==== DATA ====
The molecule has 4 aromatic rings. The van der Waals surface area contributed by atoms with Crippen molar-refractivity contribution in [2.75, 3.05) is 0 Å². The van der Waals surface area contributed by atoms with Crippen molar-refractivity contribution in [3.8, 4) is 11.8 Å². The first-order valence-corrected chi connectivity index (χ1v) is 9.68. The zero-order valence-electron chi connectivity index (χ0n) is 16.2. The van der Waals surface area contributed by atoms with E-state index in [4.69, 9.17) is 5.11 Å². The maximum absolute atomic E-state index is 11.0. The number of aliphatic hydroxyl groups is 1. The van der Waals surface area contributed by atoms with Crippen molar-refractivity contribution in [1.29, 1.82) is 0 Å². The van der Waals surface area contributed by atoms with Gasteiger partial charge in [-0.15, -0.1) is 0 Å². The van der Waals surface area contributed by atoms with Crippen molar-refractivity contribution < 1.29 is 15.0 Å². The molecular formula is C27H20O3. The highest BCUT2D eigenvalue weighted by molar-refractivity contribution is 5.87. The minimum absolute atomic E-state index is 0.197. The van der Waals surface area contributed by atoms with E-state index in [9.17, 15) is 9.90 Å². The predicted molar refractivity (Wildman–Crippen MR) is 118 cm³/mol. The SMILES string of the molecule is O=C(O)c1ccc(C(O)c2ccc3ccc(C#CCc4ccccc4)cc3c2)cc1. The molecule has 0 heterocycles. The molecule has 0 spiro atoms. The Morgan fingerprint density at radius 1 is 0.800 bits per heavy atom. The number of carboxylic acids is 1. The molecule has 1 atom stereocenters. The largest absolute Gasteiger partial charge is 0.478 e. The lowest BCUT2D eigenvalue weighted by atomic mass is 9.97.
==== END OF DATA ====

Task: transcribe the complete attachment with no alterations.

The molecule has 4 aromatic rings. The van der Waals surface area contributed by atoms with Crippen molar-refractivity contribution in [2.75, 3.05) is 0 Å². The van der Waals surface area contributed by atoms with Crippen molar-refractivity contribution in [3.8, 4) is 11.8 Å². The first-order valence-corrected chi connectivity index (χ1v) is 9.68. The zero-order valence-electron chi connectivity index (χ0n) is 16.2. The van der Waals surface area contributed by atoms with E-state index in [4.69, 9.17) is 5.11 Å². The maximum absolute atomic E-state index is 11.0. The number of aliphatic hydroxyl groups is 1. The van der Waals surface area contributed by atoms with Crippen molar-refractivity contribution in [1.29, 1.82) is 0 Å². The van der Waals surface area contributed by atoms with Gasteiger partial charge in [-0.15, -0.1) is 0 Å². The van der Waals surface area contributed by atoms with Crippen molar-refractivity contribution < 1.29 is 15.0 Å². The molecular formula is C27H20O3. The highest BCUT2D eigenvalue weighted by molar-refractivity contribution is 5.87. The minimum absolute atomic E-state index is 0.197. The van der Waals surface area contributed by atoms with E-state index in [9.17, 15) is 9.90 Å². The predicted molar refractivity (Wildman–Crippen MR) is 118 cm³/mol. The SMILES string of the molecule is O=C(O)c1ccc(C(O)c2ccc3ccc(C#CCc4ccccc4)cc3c2)cc1. The molecule has 0 heterocycles. The molecule has 0 spiro atoms. The Morgan fingerprint density at radius 1 is 0.800 bits per heavy atom. The number of carboxylic acids is 1. The molecule has 1 atom stereocenters. The largest absolute Gasteiger partial charge is 0.478 e. The lowest BCUT2D eigenvalue weighted by atomic mass is 9.97.